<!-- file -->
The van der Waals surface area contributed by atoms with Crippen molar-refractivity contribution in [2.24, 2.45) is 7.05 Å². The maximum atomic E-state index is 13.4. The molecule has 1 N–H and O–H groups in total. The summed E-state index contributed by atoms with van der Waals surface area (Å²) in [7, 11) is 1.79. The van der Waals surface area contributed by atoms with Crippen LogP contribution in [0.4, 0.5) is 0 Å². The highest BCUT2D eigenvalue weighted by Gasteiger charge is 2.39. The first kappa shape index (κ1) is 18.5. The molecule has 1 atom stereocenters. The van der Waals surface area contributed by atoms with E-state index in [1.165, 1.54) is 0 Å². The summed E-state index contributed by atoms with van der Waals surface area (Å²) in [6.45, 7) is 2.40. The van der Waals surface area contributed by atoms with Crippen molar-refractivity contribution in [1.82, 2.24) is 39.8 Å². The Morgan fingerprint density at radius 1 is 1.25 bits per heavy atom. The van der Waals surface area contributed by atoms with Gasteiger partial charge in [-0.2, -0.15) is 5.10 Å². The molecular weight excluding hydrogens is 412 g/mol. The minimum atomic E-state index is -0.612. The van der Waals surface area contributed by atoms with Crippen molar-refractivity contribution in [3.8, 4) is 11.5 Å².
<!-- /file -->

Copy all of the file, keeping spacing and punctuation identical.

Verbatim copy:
The van der Waals surface area contributed by atoms with Crippen molar-refractivity contribution in [2.24, 2.45) is 7.05 Å². The maximum atomic E-state index is 13.4. The molecule has 1 N–H and O–H groups in total. The summed E-state index contributed by atoms with van der Waals surface area (Å²) in [7, 11) is 1.79. The van der Waals surface area contributed by atoms with Crippen LogP contribution in [0.4, 0.5) is 0 Å². The highest BCUT2D eigenvalue weighted by Gasteiger charge is 2.39. The first kappa shape index (κ1) is 18.5. The molecule has 1 atom stereocenters. The van der Waals surface area contributed by atoms with E-state index in [1.165, 1.54) is 0 Å². The summed E-state index contributed by atoms with van der Waals surface area (Å²) in [6.45, 7) is 2.40. The van der Waals surface area contributed by atoms with Crippen molar-refractivity contribution in [1.82, 2.24) is 39.8 Å². The Morgan fingerprint density at radius 1 is 1.25 bits per heavy atom. The van der Waals surface area contributed by atoms with Gasteiger partial charge in [-0.2, -0.15) is 5.10 Å². The molecular weight excluding hydrogens is 412 g/mol. The minimum atomic E-state index is -0.612. The van der Waals surface area contributed by atoms with Crippen molar-refractivity contribution in [3.8, 4) is 11.5 Å².